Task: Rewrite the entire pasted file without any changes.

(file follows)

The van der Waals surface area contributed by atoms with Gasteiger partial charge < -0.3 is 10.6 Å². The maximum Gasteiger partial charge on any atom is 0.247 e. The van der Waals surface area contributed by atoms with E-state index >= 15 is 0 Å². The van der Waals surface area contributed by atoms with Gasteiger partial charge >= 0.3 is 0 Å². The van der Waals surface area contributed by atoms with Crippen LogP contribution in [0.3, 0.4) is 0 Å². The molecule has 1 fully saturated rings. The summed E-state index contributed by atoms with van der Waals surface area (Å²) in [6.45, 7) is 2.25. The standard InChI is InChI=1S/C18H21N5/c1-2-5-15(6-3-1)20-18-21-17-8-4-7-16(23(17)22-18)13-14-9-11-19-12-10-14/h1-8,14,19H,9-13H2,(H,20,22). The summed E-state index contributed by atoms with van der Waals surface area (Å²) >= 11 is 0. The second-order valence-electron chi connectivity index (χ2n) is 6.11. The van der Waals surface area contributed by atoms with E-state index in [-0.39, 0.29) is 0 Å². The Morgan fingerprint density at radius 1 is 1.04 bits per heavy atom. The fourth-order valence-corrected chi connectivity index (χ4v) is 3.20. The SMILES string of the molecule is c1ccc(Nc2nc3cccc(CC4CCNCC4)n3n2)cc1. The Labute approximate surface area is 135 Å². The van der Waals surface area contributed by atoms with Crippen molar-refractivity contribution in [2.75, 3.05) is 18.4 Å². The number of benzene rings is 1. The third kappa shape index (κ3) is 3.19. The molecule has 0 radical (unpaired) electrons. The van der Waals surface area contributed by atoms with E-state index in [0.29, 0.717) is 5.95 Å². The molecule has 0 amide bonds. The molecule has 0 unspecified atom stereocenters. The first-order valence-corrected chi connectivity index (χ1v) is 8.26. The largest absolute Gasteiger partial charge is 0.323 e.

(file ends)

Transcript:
The van der Waals surface area contributed by atoms with Gasteiger partial charge < -0.3 is 10.6 Å². The maximum Gasteiger partial charge on any atom is 0.247 e. The van der Waals surface area contributed by atoms with E-state index >= 15 is 0 Å². The van der Waals surface area contributed by atoms with Gasteiger partial charge >= 0.3 is 0 Å². The van der Waals surface area contributed by atoms with Crippen LogP contribution in [0.3, 0.4) is 0 Å². The molecule has 1 fully saturated rings. The summed E-state index contributed by atoms with van der Waals surface area (Å²) in [6.45, 7) is 2.25. The standard InChI is InChI=1S/C18H21N5/c1-2-5-15(6-3-1)20-18-21-17-8-4-7-16(23(17)22-18)13-14-9-11-19-12-10-14/h1-8,14,19H,9-13H2,(H,20,22). The summed E-state index contributed by atoms with van der Waals surface area (Å²) >= 11 is 0. The second-order valence-electron chi connectivity index (χ2n) is 6.11. The van der Waals surface area contributed by atoms with E-state index in [-0.39, 0.29) is 0 Å². The Morgan fingerprint density at radius 1 is 1.04 bits per heavy atom. The fourth-order valence-corrected chi connectivity index (χ4v) is 3.20. The SMILES string of the molecule is c1ccc(Nc2nc3cccc(CC4CCNCC4)n3n2)cc1. The Labute approximate surface area is 135 Å². The van der Waals surface area contributed by atoms with Crippen molar-refractivity contribution in [2.75, 3.05) is 18.4 Å². The number of benzene rings is 1. The third kappa shape index (κ3) is 3.19. The molecule has 0 radical (unpaired) electrons. The van der Waals surface area contributed by atoms with E-state index in [0.29, 0.717) is 5.95 Å². The molecule has 0 amide bonds. The molecule has 0 unspecified atom stereocenters. The first-order valence-corrected chi connectivity index (χ1v) is 8.26. The largest absolute Gasteiger partial charge is 0.323 e.